When I first started really getting interested in comics, I went about trying to read as many stories as I could that involved my favorite characters. At the time, reprints were generally limited to the best/most popular stories and, even then, they tended to get reprinted in a scattershot fashion. There were occasional reprint titles like Marvel's Greatest Comics Starring the Fantastic Four and Marvel Tales Starring Spider-Man plus DC usually filled most of their 80-page giants with old material. But if you were trying to track down a specific issue, it was often easier (and sometimes even cheaper!) to get the original rather than the reprint.
Part of the problem was that information in those pre-internet days was harder to come by. You might find a listing of Marvel Greatest Comics issues that were printed and you could count forward or back from an issue you actually had, but they didn't always print each and every issue, so there was no guarantees that issue #42 was in fact the one you wanted.
All of this led to something of a collector mentality. Even if you were more interested in the story that the actual first printing of the issue, you often had no choice but to track down and collect that specific issue in order to read the story.
I've always been very deliberate in my collection. I was more concerned getting books that served a specific purpose, rather than simply every issue of a title. That specific purpose might be getting as much information as I could in order to write an article about the Negative Zone or one about the events prior to Fantastic Four #1. What my collection essentially became was a large, ongoing research project with an ever-changing focus.
I've seen and heard repeatedly over the years about people trying to clear out the collection. In fact, I've picked up many comics for little more than the cost of postage from people who were simply thinning their libraries. While I certainly understand people that some people live in areas where living space is at a premium, I think some of those folks clearing out their long boxes don't really have that concern. So it seems strange to me to willingly relinquish a chunk of what could be used as future research. I know I went digging through my existing collection repeatedly while I was working on my book, and I came up with many fine examples that I ended up using that were only available precisely because I've never trimmed my collection.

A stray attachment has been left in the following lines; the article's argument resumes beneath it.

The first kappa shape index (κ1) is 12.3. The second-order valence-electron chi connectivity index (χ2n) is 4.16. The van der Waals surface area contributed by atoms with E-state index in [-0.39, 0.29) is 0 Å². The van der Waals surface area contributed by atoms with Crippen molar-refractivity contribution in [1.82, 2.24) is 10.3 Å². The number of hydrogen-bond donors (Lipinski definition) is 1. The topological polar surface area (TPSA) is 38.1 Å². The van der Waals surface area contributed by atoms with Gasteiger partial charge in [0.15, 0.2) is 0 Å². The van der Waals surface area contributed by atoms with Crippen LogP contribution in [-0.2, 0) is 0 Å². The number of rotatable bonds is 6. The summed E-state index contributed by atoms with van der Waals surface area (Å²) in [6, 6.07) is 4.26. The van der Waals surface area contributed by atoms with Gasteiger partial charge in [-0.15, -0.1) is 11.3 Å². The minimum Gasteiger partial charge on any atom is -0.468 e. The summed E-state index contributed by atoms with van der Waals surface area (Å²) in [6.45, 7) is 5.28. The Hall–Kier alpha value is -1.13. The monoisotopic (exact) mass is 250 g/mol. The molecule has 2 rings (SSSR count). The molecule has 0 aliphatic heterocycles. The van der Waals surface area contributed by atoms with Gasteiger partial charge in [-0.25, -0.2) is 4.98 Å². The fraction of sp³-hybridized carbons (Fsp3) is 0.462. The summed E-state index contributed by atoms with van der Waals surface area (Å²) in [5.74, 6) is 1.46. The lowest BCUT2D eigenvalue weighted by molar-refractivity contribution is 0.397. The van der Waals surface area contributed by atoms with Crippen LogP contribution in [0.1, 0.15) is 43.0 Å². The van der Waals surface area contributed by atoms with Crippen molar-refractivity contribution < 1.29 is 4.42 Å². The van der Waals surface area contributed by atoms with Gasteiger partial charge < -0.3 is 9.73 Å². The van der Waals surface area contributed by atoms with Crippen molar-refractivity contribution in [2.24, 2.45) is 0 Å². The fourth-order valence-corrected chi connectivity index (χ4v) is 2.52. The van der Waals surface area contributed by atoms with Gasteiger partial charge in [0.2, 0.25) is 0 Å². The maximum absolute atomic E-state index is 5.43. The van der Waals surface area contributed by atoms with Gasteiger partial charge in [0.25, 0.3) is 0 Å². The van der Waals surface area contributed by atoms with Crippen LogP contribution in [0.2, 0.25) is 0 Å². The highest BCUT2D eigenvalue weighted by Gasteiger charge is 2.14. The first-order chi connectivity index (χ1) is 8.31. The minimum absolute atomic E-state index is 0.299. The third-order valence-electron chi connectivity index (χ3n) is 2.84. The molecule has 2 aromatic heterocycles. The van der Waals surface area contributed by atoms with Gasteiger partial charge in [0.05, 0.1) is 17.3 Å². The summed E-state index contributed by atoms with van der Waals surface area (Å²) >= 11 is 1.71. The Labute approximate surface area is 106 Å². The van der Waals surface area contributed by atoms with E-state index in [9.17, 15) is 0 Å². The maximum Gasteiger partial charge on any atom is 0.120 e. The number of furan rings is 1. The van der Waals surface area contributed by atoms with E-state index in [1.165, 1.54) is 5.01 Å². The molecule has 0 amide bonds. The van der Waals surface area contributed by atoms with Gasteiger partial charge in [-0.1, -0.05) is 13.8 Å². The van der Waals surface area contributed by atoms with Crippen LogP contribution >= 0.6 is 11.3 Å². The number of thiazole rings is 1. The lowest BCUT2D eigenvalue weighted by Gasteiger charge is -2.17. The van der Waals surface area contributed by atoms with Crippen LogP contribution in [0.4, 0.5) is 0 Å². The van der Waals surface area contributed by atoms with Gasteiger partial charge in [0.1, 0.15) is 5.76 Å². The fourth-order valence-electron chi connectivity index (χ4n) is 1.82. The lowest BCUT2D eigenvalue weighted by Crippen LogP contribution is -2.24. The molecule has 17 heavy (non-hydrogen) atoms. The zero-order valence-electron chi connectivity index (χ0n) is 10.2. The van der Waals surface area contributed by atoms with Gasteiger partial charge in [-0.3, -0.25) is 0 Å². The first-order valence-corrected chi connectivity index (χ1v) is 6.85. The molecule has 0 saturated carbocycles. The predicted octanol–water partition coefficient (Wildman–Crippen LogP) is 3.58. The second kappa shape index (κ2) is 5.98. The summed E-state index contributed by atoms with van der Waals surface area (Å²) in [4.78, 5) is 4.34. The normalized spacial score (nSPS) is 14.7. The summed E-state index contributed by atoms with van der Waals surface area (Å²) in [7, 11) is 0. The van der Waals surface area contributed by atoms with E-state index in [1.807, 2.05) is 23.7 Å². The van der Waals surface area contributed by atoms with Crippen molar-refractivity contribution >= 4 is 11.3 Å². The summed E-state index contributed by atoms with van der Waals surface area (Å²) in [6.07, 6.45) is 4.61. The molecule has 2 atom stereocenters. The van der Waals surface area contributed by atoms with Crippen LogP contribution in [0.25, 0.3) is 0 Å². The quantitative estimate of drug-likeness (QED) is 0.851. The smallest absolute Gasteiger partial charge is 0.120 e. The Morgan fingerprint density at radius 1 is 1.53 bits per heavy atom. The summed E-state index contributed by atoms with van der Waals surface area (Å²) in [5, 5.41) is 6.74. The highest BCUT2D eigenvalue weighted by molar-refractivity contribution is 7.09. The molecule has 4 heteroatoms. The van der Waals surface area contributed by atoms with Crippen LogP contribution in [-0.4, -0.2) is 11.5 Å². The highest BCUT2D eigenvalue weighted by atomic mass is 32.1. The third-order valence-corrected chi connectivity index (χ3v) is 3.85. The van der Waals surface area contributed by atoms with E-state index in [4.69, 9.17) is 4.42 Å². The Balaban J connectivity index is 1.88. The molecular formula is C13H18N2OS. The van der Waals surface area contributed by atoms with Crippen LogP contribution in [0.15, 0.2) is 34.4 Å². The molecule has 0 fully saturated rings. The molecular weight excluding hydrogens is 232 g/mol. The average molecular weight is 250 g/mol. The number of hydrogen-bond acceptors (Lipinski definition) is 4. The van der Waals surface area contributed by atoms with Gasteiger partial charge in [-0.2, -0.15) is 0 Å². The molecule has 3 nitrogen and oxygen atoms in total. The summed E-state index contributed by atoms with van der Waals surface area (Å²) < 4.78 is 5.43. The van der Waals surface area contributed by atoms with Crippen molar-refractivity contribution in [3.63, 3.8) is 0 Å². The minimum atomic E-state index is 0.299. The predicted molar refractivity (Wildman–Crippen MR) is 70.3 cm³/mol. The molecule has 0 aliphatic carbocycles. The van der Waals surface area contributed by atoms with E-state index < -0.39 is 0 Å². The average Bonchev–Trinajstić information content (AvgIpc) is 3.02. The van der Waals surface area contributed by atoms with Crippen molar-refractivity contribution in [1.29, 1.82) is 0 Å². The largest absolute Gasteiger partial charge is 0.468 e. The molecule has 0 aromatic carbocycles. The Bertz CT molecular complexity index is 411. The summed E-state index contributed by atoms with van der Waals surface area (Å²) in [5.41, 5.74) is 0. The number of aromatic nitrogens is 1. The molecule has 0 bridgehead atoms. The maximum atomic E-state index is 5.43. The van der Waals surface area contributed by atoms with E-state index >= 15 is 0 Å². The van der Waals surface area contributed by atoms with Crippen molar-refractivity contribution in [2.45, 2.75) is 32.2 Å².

I know that it would be much more efficient if I simply got digital copies of everything, but that's not entirely practical since so much of what I have isn't currently available digitally already. I'd have to scan every page myself.
But in any event, I want to make sure I keep as much of my research around as possible since I'm always coming up with new ideas and angles to think about surrounding comics. So I guess my solution for now is to just keep buying long boxes and book cases. (Although I could swear that I just bought bookcases a couple months ago; I really don't know how they're already full!)
- ► 2016 (198)
- ► 2015 (253)
- ► 2014 (259)
- ► 2013 (342)
- Shuteye Review
- 80% Of Success Is Showing Up
- Half-Asleep Mash-ups
- End Of The Month Links
- Morning Serial: Artist Panel
- Biographic Comics VS Autobiographic Comics
- Autobio Comics ≠ Reality
- Lessons From Jack Kirby
- What To Do With $1,000,000
- Wednesday Links For Spring!
- Gallagher VS Gately
- Time For Frank & His Friend Review
- Pamphlets: The Red Meat Of Comics
- Looking Across The Planet
- Featured Wednesday Links
- Happy Ellis Day!
- Happy Pi Day!
- Why Cross-Overs Don't Work
- Lingering Questions
- Social Change Via Comics
- The Mindscape Of Alan Moore Review
- Cut Me Some Slack! It's Friday!
- Andy Capp Joining Alcoholics Anonymous?
- Links On Wednesday? Again?
- A Harsh Reality for Newspapers... & Comics?
- Shazam, A Publishing Misstep?
- Who's Signature Is This?
- The Ever-Growing Library
- On Comics Research
- Kickstart The Only Living Boy
- ▼ March (30)
- ► 2011 (367)
- ► 2010 (382)
- ► 2009 (365)
- ► 2008 (358)
- ► 2007 (382)